Virus modelling, money laundering and tail beta | #riskmanagement | #security | #ceo | #businesssecurity | #

Two quants use options pricing tools to model Covid-19

New tool aims to gauge wider cost of virus control measures

Banks race to adapt AML systems for the coronavirus age

Lenders expect regulatory lashing if controls fail to keep pace with changes in criminal behaviour

Alt risk premia chasing ‘tail beta’ – again

Quant strategies that failed in the coronavirus crash face a reckoning


COMMENTARY: Survival skills      

The macroeconomic picture is not good. Bank of England forecasts issued this week predict a 14% contraction in the UK economy in 2020. Though few other countries have seen as many deaths from the pandemic as the UK, the economic damage is the result of precautions, not the virus itself, and contractions on a similar scale are likely elsewhere.

It’s the worst recession since 1706, according to the central bank’s records, when the costly and destructive War of the Spanish Succession, failed colonial projects and appalling weather combined to push the economies of the British Isles close to collapse. It’s certainly far steeper than the Great Recession of 2008–2009.

But, so far, the major financial institutions have survived.

This week Risk.net looked at a couple of areas where risk management shortcomings have become obvious – the pressure on French structured product issuers over their exposure through retail autocallables to now-suspended corporate dividends, and the failure of alt risk premia strategies to provide the insulation from market moves that they promised. But although the losses have certainly reached into the hundreds of millions, the institutions reporting them have survived. While major companies – especially high street retailers – head for bankruptcy or administration, the biggest failure of the pandemic in the financial markets has been Ronin Capital.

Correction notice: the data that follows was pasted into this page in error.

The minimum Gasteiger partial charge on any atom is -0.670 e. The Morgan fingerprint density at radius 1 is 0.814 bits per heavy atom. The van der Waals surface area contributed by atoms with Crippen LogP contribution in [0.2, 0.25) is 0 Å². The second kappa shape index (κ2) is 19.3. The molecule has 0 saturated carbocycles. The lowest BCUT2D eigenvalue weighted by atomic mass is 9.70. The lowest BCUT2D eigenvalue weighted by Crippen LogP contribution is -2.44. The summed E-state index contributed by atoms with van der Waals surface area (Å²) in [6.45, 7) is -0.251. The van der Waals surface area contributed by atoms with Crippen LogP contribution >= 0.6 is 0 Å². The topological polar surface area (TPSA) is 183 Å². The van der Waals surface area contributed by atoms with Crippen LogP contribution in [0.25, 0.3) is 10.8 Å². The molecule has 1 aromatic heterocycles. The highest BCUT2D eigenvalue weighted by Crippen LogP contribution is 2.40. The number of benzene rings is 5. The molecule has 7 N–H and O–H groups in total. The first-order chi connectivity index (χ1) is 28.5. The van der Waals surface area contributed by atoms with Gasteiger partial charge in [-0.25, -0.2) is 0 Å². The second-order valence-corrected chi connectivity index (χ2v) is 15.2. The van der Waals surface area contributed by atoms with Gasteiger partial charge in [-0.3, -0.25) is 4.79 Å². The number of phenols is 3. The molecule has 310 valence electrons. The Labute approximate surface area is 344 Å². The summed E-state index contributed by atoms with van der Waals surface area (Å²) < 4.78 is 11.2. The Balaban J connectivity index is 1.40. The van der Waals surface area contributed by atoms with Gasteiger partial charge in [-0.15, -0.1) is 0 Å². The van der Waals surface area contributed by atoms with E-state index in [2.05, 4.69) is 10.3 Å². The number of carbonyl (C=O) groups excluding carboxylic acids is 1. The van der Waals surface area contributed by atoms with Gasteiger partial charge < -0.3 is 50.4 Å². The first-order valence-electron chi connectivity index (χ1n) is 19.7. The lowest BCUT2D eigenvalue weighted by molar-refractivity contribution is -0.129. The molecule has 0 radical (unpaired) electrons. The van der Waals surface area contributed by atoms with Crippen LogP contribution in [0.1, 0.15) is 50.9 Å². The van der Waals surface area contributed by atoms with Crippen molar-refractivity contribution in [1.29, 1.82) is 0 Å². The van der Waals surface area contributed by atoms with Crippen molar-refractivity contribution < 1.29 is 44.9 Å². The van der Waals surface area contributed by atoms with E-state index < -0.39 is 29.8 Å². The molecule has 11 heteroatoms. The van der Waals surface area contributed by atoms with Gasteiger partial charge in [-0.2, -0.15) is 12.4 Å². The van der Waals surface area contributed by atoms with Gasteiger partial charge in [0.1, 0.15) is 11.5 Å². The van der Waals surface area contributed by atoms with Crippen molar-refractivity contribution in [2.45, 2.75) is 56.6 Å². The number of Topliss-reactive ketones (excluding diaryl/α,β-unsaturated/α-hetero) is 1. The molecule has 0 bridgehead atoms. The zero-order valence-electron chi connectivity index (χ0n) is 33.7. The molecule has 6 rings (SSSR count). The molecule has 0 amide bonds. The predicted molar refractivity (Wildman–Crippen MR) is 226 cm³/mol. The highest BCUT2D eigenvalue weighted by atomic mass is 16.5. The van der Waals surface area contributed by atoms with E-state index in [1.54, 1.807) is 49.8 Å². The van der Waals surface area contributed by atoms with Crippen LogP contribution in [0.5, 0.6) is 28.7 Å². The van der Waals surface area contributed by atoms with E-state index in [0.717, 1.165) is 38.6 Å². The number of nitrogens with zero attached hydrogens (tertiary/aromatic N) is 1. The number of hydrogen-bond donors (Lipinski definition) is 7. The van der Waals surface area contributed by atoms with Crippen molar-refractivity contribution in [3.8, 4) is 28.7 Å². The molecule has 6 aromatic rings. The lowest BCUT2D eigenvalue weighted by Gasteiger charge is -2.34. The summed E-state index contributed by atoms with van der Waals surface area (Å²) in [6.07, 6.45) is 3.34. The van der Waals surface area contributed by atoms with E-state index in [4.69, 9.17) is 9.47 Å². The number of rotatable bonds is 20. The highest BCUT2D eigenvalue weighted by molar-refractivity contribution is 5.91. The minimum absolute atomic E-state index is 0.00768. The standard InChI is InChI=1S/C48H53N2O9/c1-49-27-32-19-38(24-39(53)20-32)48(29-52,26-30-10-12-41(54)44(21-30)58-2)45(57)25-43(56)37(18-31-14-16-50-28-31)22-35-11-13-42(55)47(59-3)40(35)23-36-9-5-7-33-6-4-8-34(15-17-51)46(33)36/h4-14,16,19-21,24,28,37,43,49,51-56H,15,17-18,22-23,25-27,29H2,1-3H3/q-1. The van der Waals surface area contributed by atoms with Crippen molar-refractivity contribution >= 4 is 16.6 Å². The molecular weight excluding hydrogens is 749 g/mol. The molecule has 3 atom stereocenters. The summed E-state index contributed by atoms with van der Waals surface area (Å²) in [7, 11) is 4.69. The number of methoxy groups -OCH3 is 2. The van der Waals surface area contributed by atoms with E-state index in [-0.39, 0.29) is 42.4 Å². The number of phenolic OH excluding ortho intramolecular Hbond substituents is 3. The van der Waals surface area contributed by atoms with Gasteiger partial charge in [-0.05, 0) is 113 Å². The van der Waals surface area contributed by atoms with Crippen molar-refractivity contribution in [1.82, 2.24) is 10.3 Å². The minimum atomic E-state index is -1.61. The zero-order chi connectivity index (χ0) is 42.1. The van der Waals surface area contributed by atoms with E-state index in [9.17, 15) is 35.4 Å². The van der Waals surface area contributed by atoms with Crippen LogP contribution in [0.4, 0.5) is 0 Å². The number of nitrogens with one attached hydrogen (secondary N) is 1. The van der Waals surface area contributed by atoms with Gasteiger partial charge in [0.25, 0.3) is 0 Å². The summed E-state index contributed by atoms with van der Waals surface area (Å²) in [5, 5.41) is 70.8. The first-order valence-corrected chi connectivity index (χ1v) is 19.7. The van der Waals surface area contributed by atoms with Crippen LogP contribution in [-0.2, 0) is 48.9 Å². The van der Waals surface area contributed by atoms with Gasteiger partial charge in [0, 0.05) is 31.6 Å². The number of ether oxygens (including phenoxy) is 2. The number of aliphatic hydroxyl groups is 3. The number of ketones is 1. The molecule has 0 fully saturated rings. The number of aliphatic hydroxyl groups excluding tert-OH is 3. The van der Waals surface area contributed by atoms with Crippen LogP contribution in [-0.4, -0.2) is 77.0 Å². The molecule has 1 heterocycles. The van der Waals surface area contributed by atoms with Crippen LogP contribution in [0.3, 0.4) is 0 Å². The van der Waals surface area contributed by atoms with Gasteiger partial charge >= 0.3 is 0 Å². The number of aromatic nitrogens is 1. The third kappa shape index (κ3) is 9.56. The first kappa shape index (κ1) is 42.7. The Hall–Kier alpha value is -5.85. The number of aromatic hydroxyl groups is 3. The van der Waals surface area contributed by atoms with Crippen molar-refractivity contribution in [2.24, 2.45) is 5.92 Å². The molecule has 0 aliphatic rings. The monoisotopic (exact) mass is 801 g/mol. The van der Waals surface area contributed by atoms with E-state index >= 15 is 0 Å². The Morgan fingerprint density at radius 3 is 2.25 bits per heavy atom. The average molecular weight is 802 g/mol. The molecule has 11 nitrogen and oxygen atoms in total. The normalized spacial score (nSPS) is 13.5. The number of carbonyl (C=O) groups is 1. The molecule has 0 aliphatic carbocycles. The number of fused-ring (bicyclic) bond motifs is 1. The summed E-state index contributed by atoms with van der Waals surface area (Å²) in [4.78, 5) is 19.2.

Three important points need to be made here. First, banks have survived because they are better capitalised than before. The decade of bitterly resisted reforms is now showing its value – indeed, governments and regulators are urging banks to reduce their countercyclical capital buffers in order to increase credit availability.

Second, this crisis is a radically different event; 2008 was an interbank lending crisis that turned into a macroeconomic crisis. 2020 is a macroeconomic crisis imposed from outside – by an exogenous drop in demand, supply and trade flows – and from which the financial sector is, one could argue, better protected than many other parts of the economy.

Third, and most importantly: it’s early days yet. Many countries are moving towards reopening, and in some cases this will be premature. A second wave of the coronavirus later this year is highly likely – the economic impact, on countries already staggering from the first wave, could be substantially worse.

Because, for all the differences between this year and 2008, there’s one very important similarity: a point could be reached in September 2020, as in June 2008, where the worst looks to be over. Yet that is the point at which a single foolhardy, hasty or ill-informed piece of policy-making could amplify the damage by an order of magnitude. The financial industry is a long way from safe.



Trading losses exceeded value-at-risk estimates at BNP Paribas on nine days in the first quarter of 2020, more times than over the whole of the global financial crisis. The French bank has incurred 31 breaches since 2007. BNP incurs nine VAR breaches in Q1



“Things are better now compared to March – that was a bit surreal. Trading has normalised and at least you get both sides these days. In March, it was like everyone was just saying ‘I want dollars’” – Stephen Chiu, Bloomberg Intelligence

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